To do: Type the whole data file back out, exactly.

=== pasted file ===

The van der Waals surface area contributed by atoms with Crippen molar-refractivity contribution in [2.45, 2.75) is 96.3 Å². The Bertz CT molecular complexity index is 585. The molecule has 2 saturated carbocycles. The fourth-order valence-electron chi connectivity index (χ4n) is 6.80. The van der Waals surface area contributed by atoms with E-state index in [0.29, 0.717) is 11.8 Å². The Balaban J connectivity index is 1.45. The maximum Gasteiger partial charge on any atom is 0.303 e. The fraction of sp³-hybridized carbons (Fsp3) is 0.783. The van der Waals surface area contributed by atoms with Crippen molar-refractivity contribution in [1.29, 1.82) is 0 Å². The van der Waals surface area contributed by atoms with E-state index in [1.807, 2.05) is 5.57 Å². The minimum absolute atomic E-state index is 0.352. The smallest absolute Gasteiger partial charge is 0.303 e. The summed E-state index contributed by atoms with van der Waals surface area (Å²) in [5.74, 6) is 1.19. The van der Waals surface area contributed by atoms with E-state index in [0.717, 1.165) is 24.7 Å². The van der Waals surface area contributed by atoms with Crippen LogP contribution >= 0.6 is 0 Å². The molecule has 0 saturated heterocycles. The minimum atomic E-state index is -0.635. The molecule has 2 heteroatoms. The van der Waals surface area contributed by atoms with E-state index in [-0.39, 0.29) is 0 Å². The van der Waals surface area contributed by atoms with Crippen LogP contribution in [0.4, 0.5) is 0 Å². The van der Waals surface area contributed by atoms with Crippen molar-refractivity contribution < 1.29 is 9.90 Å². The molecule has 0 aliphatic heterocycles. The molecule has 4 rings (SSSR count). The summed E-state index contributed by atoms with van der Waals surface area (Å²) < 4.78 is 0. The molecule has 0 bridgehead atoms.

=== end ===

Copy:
The van der Waals surface area contributed by atoms with Crippen molar-refractivity contribution in [2.45, 2.75) is 96.3 Å². The Bertz CT molecular complexity index is 585. The molecule has 2 saturated carbocycles. The fourth-order valence-electron chi connectivity index (χ4n) is 6.80. The van der Waals surface area contributed by atoms with E-state index in [0.29, 0.717) is 11.8 Å². The Balaban J connectivity index is 1.45. The maximum Gasteiger partial charge on any atom is 0.303 e. The fraction of sp³-hybridized carbons (Fsp3) is 0.783. The van der Waals surface area contributed by atoms with Crippen molar-refractivity contribution in [1.29, 1.82) is 0 Å². The van der Waals surface area contributed by atoms with E-state index in [1.807, 2.05) is 5.57 Å². The minimum absolute atomic E-state index is 0.352. The smallest absolute Gasteiger partial charge is 0.303 e. The summed E-state index contributed by atoms with van der Waals surface area (Å²) in [5.74, 6) is 1.19. The van der Waals surface area contributed by atoms with E-state index in [0.717, 1.165) is 24.7 Å². The van der Waals surface area contributed by atoms with Crippen LogP contribution >= 0.6 is 0 Å². The molecule has 0 saturated heterocycles. The minimum atomic E-state index is -0.635. The molecule has 2 heteroatoms. The van der Waals surface area contributed by atoms with E-state index in [-0.39, 0.29) is 0 Å². The van der Waals surface area contributed by atoms with Crippen LogP contribution in [0.4, 0.5) is 0 Å². The van der Waals surface area contributed by atoms with Crippen molar-refractivity contribution < 1.29 is 9.90 Å². The molecule has 0 aliphatic heterocycles. The molecule has 4 rings (SSSR count). The summed E-state index contributed by atoms with van der Waals surface area (Å²) < 4.78 is 0. The molecule has 0 bridgehead atoms.